Abstract: The combination of brief chemo-radiotherapy provides high cure rates and represents the first line of treatment for many lymphoma patients. As a result, a high proportion of long-term survivors may experience treatment-related toxic events many years later. Excess and unintended radiation dose to organs at risk (particularly heart, lungs and breasts) may translate in an increased risk of cardiovascular events and second cancers after a few decades. Minimizing dose to organs at risk is thus pivotal to restrain the risk of long-term complications. Proton therapy, with its peculiar physic properties, may help to better spare organs at risk and consequently to reduce toxicities especially in patients receiving mediastinal radiotherapy. Herein, we review the physical basis of proton therapy and the rationale for its implementation in lymphoma patients, with a detailed description of the clinical data. We also discuss the potential disadvantages and uncertainties of protons that may limit their application and critically review the dosimetric studies comparing the risk of late complications between proton and photon radiotherapy.

Keywords: proton therapy, lymphoma, Hodgkin, radiotherapy


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Lymphomas are the most common hematologic malignancies worldwide and, despite their different disease processes and histology, have a much more favorable outcome than solid tumors. Particularly, combined chemo-radiotherapy cures most Hodgkin’s lymphoma (HL) patients, with roughly 70–80% of them surviving many decades after treatment.1–4 In contrast to HL, non-Hodgkin lymphomas (NHL) have less favorable outcomes but, in general, survival rates in the long term are better than those of most solid tumors.5 Given their favorable outcome, the reduction of treatment-related toxic effects is the cornerstone of recent advances in the treatment of HL and NHL. Specially, the likelihood of long-term survival raises the issue of long-term complications, mostly related to latent radiation injuries from combined curative treatments.6 In particular, long-term reports of large cohorts and national registries have produced a strong evidence that the benefits from radiation may be counterbalanced, decades later, by increased mortality and morbidity from cardiovascular events and second cancers.7–9 This evidence lead hematologists and clinical oncologists to accept increased relapse rates as a barter for omitting radiotherapy (RT) altogether.10,11 At the same time, efforts have been done from the whole radiation oncology community to minimize RT-related complications to organs adjacent to the target of treatment, particularly to thoracic organs at risk (OARs) as breasts, heart, and lungs by reducing the prescribed RT dose and treatment fields without compromising cure rates.12 In particular, the new concepts of involved-site RT (ISRT) and involved-node RT (INRT) were recently developed for the definition of smaller treatment volumes. Despite marginal differences, in both concepts, the pre-chemotherapy disease involvement determines the clinical target volume, resulting in greater sparing of OARs compared to the older volumes.13 Proton therapy (PT), with its particular ballistic characteristics favoring a low entrance dose and a step fall-off of the dose at the end of the beam range (“Bragg peak”), offers a great opportunity to further minimize the risk of long-term complication related to photon-based radiation while keeping the increased initial cure rate offered by RT. However, PT requires a complex treatment planning, is more expensive than photons and still suffers from some uncertainties. For these reasons, the decision of PT referral should always be driven by a dosimetric comparison with an optimally planned photon treatment in order to demonstrate a clinical benefit for the patient, as already carried out for other tumors.14 In this article, 1) we review the ability of PT in reducing dose to organs at risk with an overview of the current techniques for treatment delivering and of the published clinical data, 2) we describe the actual uncertainties which may limit its application in lymphomas, 3) and we report a detailed summary of the radiation dosimetry literature comparing PT and photons.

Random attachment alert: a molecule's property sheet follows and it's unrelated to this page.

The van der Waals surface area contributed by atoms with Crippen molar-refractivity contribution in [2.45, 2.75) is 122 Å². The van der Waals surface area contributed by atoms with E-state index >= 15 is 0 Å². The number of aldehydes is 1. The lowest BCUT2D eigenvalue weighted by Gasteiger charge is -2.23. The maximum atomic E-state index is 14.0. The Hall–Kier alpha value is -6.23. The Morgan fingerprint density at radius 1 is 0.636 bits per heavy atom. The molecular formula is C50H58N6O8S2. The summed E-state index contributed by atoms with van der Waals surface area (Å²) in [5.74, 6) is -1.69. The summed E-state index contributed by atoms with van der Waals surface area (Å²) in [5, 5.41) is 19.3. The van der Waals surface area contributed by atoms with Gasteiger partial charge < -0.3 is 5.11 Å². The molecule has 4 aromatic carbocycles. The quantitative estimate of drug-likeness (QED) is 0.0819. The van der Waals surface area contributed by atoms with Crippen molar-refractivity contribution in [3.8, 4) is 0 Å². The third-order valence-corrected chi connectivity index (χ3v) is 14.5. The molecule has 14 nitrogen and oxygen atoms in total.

Individualized treatment planning with PT is based on various factors including patient-specific factors such as age, gender, previous treatment, disease location, baseline co-morbidities, and findings from initial disease extension, evaluated with PET/CT scan. Modern radiation planning using ISRT techniques requires appropriate image fusion with functional (usually pretreatment/chemotherapy) imaging to identify the initial sites of involvement.13,15,16